"Spike has said in an interview that when he sees an interracial couple that he wants to throws darts at them. After seeing part of this terrible, cluttered film on cable--I can see where he's coming from. I particularly felt sorry for the 2 main actors in the film, Wesley Snipes and Annabella Sciorra, their parts were terribly written resulting in caricatures. The only saving grace of this movie was Samuel L. Jackson's portrayal as Gator, Snipes drug addict brother. That's the only reason I gave this film an extra star because if he wasn't in it, this film would be totally unwatchable!! Lee has a tin ear for dialogue maybe he should study David Mamet or Elmore Leonard on that aspect. There was an opportunity in the film also to comment positively on the inter-racial aspect of romance with the subplot involving John Turturro's infatuation with a Black female in the neighborhood but again Spike blew that aspect to bits on that. And as far a director of actors, he allowed the great Anthony Quinn to over-act!! So along with "Mo Better Blues", I've been unable to watch a Spike Lee film in its entirety with the exception of perhaps "Malcolm X", "Clockers" & "The 25th Hour" (Edward Norton) but those films weren't written by Spike!! So if you really serious about cinema, check out better directors like Bill Duke (Hoodlum), John Singleton (4Brothers, Shaft) or Carl Franklin (One False Move, Devil in Blue Dress, One True Thing). These brothers have it, Spike, no way Jose!!"
Not quite catching the fever...
Andrew Ellington | I'm kind of everywhere | 08/22/2008
(3 out of 5 stars)
In preparing to write my own review for this film I happened to read The New Yorker's review posted on this site and realized that it took the words right out of my mouth, so please, forgive me if this sounds a tad repetitious.
On with the review...
I finally got around to watching `Jungle Fever' last week. I have to admit that all week I've been singing `Jungle Fever' to just about everyone I see, and at times even to myself (that song is just so catchy) but when it came to actually dissecting the film I realized that as a whole there isn't much to remember. Knowing that the basis of this film is a heated affair between a married black man and his white (Italian) co-worker you'd think that there would be a lot to write home about, but the affair is really only here to spark heated debate about whether or not the white women are stealing the black men. Once Flipper (yeah, that's his `real' name) and Angela `do the deed' they seem to become detached and uninterested with one another and the film spars off in another direction completely.
Spike Lee has always been a director for racial controversy, and for the most part his studies work (they tower above the mediocrity that is Tyler Perry, that's for sure) but `Jungle Fever' seems to get lost in its own opinions and ideals. Lee doesn't seem to be able to transfer his feelings on the subject of `race relations' in a coherent and tactful way. Everyone's conversations on the matter are completely one sided and only prove to further embellish stereotypes, which is not something I expect from Spike Lee's work.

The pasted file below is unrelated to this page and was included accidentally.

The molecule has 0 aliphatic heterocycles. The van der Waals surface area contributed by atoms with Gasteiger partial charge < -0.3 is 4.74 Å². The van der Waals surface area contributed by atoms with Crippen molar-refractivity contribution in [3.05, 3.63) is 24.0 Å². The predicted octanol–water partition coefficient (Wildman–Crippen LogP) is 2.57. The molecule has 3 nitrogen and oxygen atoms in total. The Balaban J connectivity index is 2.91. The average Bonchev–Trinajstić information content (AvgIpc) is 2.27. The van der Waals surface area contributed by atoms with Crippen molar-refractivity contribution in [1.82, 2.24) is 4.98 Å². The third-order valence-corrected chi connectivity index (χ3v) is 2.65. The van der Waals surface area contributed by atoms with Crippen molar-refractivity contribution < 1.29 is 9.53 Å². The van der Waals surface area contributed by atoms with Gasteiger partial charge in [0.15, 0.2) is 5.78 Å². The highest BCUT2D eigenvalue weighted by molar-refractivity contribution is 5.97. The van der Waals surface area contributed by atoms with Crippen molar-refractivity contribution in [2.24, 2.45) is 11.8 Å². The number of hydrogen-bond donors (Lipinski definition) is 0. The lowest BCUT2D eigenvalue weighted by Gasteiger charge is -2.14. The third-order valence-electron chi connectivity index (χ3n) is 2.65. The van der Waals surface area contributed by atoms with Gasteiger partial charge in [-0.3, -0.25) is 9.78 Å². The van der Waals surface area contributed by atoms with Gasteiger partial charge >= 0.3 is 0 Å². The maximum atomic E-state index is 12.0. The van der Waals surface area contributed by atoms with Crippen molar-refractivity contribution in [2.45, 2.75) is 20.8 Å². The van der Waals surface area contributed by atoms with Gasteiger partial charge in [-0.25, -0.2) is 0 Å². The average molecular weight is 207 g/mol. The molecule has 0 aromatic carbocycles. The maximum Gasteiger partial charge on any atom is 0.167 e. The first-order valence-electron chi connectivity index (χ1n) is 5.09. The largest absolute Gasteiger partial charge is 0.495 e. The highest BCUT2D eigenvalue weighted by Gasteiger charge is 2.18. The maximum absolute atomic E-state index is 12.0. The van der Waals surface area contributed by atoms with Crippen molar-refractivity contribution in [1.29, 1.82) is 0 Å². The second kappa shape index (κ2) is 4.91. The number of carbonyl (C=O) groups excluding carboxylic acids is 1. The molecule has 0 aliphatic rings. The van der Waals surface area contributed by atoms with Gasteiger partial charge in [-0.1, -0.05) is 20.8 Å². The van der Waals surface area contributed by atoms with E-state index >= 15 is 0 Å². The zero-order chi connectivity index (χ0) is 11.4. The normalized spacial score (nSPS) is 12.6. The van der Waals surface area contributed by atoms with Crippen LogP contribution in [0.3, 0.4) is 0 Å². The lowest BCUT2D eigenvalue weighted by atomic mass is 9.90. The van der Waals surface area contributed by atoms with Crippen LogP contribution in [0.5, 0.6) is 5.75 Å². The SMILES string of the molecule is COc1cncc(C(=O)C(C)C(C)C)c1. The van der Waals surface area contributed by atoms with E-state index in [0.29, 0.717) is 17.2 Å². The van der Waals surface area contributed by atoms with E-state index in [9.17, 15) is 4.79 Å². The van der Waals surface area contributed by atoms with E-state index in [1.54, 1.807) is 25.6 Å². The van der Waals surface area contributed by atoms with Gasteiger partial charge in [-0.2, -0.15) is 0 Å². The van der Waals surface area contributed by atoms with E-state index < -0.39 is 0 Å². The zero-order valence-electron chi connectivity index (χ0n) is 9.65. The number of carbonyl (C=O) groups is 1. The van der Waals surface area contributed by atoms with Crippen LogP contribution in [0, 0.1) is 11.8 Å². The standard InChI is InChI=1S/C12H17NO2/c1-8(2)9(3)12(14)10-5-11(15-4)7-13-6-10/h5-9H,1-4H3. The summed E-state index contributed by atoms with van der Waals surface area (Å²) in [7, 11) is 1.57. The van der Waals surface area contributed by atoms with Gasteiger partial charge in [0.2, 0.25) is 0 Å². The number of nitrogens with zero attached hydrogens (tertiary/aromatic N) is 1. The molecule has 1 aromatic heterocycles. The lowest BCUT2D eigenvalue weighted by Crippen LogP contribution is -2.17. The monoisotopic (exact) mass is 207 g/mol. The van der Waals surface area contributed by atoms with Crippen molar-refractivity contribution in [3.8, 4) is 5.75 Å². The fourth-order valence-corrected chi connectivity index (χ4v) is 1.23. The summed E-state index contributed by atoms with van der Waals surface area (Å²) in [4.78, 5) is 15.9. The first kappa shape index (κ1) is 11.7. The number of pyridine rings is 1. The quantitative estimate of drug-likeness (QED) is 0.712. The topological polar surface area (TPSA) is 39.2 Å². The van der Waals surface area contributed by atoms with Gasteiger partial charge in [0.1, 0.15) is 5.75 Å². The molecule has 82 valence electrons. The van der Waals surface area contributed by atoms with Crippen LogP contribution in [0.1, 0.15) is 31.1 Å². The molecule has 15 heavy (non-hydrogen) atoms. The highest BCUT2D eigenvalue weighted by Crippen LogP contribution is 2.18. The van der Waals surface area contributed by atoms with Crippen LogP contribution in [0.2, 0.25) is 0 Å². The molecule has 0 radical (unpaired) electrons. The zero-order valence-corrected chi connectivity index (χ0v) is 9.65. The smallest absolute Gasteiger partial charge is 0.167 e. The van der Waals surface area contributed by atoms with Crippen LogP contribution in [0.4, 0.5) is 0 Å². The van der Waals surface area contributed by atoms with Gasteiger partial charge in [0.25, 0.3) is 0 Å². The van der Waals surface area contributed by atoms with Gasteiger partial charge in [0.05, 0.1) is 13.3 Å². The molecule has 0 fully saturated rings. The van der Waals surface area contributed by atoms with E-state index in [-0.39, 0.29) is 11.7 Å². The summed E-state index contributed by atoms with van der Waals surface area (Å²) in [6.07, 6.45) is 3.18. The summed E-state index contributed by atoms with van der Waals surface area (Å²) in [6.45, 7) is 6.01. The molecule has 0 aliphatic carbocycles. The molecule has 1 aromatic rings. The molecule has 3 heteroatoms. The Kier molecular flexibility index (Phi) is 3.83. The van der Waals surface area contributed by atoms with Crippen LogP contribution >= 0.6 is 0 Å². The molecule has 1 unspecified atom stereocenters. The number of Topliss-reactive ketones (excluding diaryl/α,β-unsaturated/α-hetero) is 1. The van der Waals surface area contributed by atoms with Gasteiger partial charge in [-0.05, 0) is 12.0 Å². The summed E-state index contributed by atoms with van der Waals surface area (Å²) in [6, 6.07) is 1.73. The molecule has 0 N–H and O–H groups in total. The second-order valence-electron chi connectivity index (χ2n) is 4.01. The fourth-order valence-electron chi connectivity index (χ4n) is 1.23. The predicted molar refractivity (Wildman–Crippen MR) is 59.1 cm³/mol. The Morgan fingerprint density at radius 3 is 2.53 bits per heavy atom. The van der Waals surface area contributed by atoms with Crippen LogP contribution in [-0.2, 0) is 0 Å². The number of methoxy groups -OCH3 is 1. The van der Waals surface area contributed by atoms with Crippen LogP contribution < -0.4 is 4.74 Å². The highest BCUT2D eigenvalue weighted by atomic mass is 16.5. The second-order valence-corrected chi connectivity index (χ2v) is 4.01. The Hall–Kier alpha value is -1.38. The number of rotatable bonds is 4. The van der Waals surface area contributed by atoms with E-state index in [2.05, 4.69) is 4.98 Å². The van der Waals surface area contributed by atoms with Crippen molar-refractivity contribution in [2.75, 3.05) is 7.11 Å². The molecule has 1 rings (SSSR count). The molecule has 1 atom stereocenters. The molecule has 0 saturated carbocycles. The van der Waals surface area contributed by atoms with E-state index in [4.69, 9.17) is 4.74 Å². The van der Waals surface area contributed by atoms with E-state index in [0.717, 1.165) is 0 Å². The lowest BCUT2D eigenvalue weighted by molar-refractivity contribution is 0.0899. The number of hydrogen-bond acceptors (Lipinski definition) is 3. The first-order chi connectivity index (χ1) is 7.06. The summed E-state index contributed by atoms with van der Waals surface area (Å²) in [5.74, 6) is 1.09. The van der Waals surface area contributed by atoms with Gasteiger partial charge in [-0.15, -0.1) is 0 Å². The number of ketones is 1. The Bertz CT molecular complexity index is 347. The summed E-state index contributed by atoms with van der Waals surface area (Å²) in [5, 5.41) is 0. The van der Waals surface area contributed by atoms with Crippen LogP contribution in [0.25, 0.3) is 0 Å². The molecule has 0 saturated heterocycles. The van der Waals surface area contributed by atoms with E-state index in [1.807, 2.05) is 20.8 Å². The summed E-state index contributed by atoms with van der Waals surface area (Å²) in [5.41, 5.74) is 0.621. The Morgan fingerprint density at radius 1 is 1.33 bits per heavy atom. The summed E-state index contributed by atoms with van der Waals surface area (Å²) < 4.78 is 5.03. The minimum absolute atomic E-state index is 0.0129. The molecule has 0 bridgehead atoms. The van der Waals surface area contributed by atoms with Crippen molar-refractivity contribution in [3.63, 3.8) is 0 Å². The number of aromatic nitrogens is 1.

In moments, `Jungle Fever' reaches `Crash' depths of racial shallowness. What `Jungle Fever' does have on its side is its age. Whereas `Crash' was trying to paint every situation as racism in a time that has advanced so much in that department, `Jungle Fever' has the advantage of being from a time (early 90's) when racism was a lot more prevalent and so when Flipper is passed over for partner because of his skin color it is believable.
That said; it still tends to go a little too far in moments.
In fact, when you remove the stereotypes and racial approach to the film you find the most intriguing and effective aspect of the film; Flipper's brother Gator (I know, seriously?). Gator is a crackhead living on the street and constantly taking advantage of his family. While his story has nothing to do with `interracial dating' he actually makes the loudest statement in the film. In fact, his subplot is by far the most interesting, and his interactions with his mother and Flipper are the highlights of the film.
The performances here are also very well done. Samuel L. Jackson is the scene stealer (and really should have been Oscar nominated for this) as Gator. He has a difficult job of making his `humorous' character more than just a walking cliché, and he does just so (especially as his characters sub-plot reaches its climax). Ruby Dee is also magnificent as Lucinda, Gator and Flipper's mother. The scene at the dinner table with Flipper and Angie is brilliant, especially when she leaves to breakdown in the kitchen. John Turturro and Frank Vincent and Anthony Quinn and Veronica Webb all deliver memorable supporting performances and Lonette McKee is sympathetic as Flipper's jilted wife. Spike Lee should stay behind the camera for he's not nearly as charismatic in front of it, and while Ossie Davis's character is somewhat the pinnacle of the films morale he delivers his lines in such an excruciatingly dry manor that I found him a bore.
And then there is Halle Berry in one of the funniest cameo performances I've ever seen; period.
That leaves us with Wesley Snipes and Annabella Sciorra, the films stars. Snipes is not the greatest of actors. He's an action buff who has a hard time joggling a weighty film (in my opinion obviously). Here he does better than I expected, but not as good as he should have. He seems almost disinterested with Angie, his eyes parading this guilt that makes his relationship with her feel forced and faux. Sciorra was drastically different, engaging her character marvelously. Despite the fact that Lee grew tired of the interracial relationship almost as soon as it began, Sciorra never grows tired of fleshing out her character. Every time she is on the screen she is working it, and doing so brilliantly.
The film is not a brilliant character study, but it works to a certain extent. I don't think that it carries Lee's message in the proper way, and at times can come off amateurish in its delivery (the dialog is a mess in parts). Some brilliant performances elevate the script, and the overall feel of the film is not one of total disappointment. I can see why so many like this movie, but truth be told, it could have been a masterpiece."